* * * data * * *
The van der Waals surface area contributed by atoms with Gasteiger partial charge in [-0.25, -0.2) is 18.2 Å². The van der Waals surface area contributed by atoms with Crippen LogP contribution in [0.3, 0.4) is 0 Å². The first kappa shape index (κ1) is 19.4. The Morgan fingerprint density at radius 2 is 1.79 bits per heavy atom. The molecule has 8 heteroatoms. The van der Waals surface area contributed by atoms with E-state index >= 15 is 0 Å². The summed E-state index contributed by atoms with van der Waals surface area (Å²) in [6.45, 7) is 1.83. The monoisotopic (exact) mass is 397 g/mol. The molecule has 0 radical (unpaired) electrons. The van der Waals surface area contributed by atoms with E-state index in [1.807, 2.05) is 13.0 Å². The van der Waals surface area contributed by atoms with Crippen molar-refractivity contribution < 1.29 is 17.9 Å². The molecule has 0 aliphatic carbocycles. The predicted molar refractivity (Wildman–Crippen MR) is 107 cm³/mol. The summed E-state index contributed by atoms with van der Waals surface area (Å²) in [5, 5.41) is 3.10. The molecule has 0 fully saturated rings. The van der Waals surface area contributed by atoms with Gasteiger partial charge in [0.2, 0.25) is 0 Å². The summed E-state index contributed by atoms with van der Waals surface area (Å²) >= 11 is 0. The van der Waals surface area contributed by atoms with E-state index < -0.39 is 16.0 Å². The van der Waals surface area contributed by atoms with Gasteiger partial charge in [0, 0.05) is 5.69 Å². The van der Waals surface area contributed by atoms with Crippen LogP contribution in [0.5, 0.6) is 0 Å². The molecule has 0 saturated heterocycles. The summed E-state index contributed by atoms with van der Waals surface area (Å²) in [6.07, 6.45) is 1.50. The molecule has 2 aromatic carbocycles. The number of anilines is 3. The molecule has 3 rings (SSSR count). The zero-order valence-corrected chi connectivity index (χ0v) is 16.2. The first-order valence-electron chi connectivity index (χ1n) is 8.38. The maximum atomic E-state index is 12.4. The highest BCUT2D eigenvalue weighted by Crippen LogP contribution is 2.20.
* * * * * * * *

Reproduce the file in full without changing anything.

The van der Waals surface area contributed by atoms with Gasteiger partial charge in [-0.25, -0.2) is 18.2 Å². The van der Waals surface area contributed by atoms with Crippen LogP contribution in [0.3, 0.4) is 0 Å². The first kappa shape index (κ1) is 19.4. The Morgan fingerprint density at radius 2 is 1.79 bits per heavy atom. The molecule has 8 heteroatoms. The van der Waals surface area contributed by atoms with E-state index >= 15 is 0 Å². The summed E-state index contributed by atoms with van der Waals surface area (Å²) in [6.45, 7) is 1.83. The monoisotopic (exact) mass is 397 g/mol. The molecule has 0 radical (unpaired) electrons. The van der Waals surface area contributed by atoms with E-state index in [1.807, 2.05) is 13.0 Å². The van der Waals surface area contributed by atoms with Crippen molar-refractivity contribution < 1.29 is 17.9 Å². The molecule has 0 aliphatic carbocycles. The predicted molar refractivity (Wildman–Crippen MR) is 107 cm³/mol. The summed E-state index contributed by atoms with van der Waals surface area (Å²) in [5, 5.41) is 3.10. The molecule has 0 fully saturated rings. The van der Waals surface area contributed by atoms with Gasteiger partial charge in [0.2, 0.25) is 0 Å². The summed E-state index contributed by atoms with van der Waals surface area (Å²) >= 11 is 0. The van der Waals surface area contributed by atoms with E-state index < -0.39 is 16.0 Å². The van der Waals surface area contributed by atoms with Gasteiger partial charge in [0, 0.05) is 5.69 Å². The van der Waals surface area contributed by atoms with Crippen LogP contribution in [0.5, 0.6) is 0 Å². The molecule has 0 saturated heterocycles. The summed E-state index contributed by atoms with van der Waals surface area (Å²) in [6.07, 6.45) is 1.50. The molecule has 2 aromatic carbocycles. The number of anilines is 3. The molecule has 3 rings (SSSR count). The zero-order valence-corrected chi connectivity index (χ0v) is 16.2. The first-order valence-electron chi connectivity index (χ1n) is 8.38. The maximum atomic E-state index is 12.4. The highest BCUT2D eigenvalue weighted by Crippen LogP contribution is 2.20.